It’s 6.00 am; mama Fatuma is watering her small kitchen garden in her plot, a routine she has religiously observed for the last three months since she was introduced to kitchen gardening by NAPAD. Mama Fatuma’s 10M by 5M kitchen garden looks promising. Within a month of planting her seeds and seedlings, the plants have begun to bear fruits, first Capsicum, Tomatoes, kales, and watermelon. The excited mother of 8 can’t believe her progress and can’t help but admire her work.  Her farm will produce enough vegetables for her family use and sell them in the local market.

Now Abudwak comes to us

MAMA FATUMA
Mama Fatuma in a discussion with NAPAD agronomist

“We no longer travel to Abudwak town to get vegetables. I have plenty in my compound. We get it anytime we want. Now Abudwak comes to us’’, Reports the new farmer.  In addition to growing food for her family, Fatuma can sell some of the vegetables she grows. For example, she sells each capsicum at 10 cents Dollar. “This morning I sold two Kgs of tomatoes and 1kg of capsicum to a grocery in Abduwak town’’ says delighted Fatuma.

NAPAD, in partnership with Somalia Humanitarian Fund (SHF), is implementing a project that promotes diversification into kitchen gardens by the pastoralist community for a sustainable supply of nutritious fresh vegetables and fruits. Water for this farming is supplied by the village boreholes in Dalsan and Hulkujur villages in Abudwak district.

NAPAD through SHF funding has solarized water pumping in these boreholes, increasing their water output, reducing the cost of pumping the water, and employing sustainable renewable energy to pump the water.  The increased water output ensures that the community has enough water for domestic use, livestock use, and now for their kitchen gardening. “Before the kitchen garden farming, we used to have this belief that farming does well only where rivers flow. We have realized you can farm anywhere when water is available” says Mama Fatuma

Mama Fatuma assesses her capsicums

NAPAD, with the support of the community elders, identified 100 women from Dalsan and Hulkujur villages in Abudwak who were trained in kitchen farming.  The women were provided with farm inputs which include vegetable seeds and farm tools. Fatuma is among 100 beneficiaries of this project.  The approach seeks to diversify sources and quality of food and nutrients for vulnerable persons such as women and children. This is the first time Mama Fatuma and the other women were introduced into farming as this pastoralist community relies more on livestock production for food.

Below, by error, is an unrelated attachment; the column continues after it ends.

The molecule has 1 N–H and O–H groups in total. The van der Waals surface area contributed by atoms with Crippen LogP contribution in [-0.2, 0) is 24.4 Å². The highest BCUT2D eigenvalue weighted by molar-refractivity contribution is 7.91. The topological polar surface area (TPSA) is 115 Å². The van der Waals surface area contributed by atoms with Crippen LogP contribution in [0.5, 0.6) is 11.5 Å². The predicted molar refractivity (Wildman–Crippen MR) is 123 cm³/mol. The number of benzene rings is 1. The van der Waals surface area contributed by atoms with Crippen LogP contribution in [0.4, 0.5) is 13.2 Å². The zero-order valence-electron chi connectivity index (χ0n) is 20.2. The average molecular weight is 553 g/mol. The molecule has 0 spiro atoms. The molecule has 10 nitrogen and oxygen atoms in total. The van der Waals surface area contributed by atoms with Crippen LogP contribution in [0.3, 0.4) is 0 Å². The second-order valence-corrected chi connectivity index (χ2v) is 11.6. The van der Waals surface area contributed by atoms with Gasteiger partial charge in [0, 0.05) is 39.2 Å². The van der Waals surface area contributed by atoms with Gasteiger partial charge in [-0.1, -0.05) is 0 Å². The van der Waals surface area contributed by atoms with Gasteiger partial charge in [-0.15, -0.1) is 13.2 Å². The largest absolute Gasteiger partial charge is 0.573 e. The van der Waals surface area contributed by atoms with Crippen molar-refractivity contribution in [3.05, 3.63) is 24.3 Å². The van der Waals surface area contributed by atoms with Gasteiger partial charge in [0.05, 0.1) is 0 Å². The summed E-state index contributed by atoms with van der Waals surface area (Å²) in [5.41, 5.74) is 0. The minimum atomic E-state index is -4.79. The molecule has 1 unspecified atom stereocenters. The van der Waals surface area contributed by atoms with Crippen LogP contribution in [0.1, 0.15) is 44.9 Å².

Mama Fatuma’s spinach grown in a gunny sack

Now that these women farmers have registered success in kitchen garden farming, many other women are willing to learn, so that they too can venture and replicate the success story in kitchen garden farming.   Mama Fatuma dreams to have a big farm that will supply the whole of Abudwak town. She appreciates NAPAD and their staff for introducing them to vegetable farming. “We say thank you to NAPAD and the donors for giving us this knowledge we didn’t have. May Allah bless you”.  

YOUTH AND WOMEN IN MANDERA BENEFIT FROM TRAININGS

In 2014, Fatuma Sheikh, a 30-year-old mother of four and a passionate entrepreneur, witnessed the high demand for fast-moving consumer goods (FMCGs) – relatively low-cost products and sold quickly. After seeing this unmet need, Fatuma decided to start her own small business, a small shop.

Fatuma started her business with a $150 investment from her savings but quickly ran into substantial challenges. Like many other micro-retailers lacking formal business training, Fatuma was operating her business based on intuition rather than well-established business management practices. This led to poor financial management consequently leading to losses.

Fatuma’s experience is common across Mandera County, Kenya, where women and youth, in particular, have limited access to formal employment opportunities, and entrepreneurship presents a path toward economic independence. However, like Fatuma, many of these entrepreneurs lack basic business skills and knowledge, which prevents them from maximizing their business’s economic potential. Existing enterprises of women and youth operate with minimal knowledge of business management.

Entrepreneurship training held in Lafey Mandera county for 50 women and youth.

To strengthen households’ livelihoods and resilience against external shocks through diversification of income, NAPAD, together with Terre des homes and Federal Ministry of Economic Cooperation and Development (Germany) – BMZ, trained 50 women and youth on entrepreneurship skills. The ten-day training took place in Lafey sub-county Mandera County and covered the modules on business management, value addition and marketing  as well financial management  and  knowledge on how to improve  their saving  culture to improve their  business capital.

Fatuma Sheikh, a 30-year-old budding entrepreneur attending the entrepreneurship training.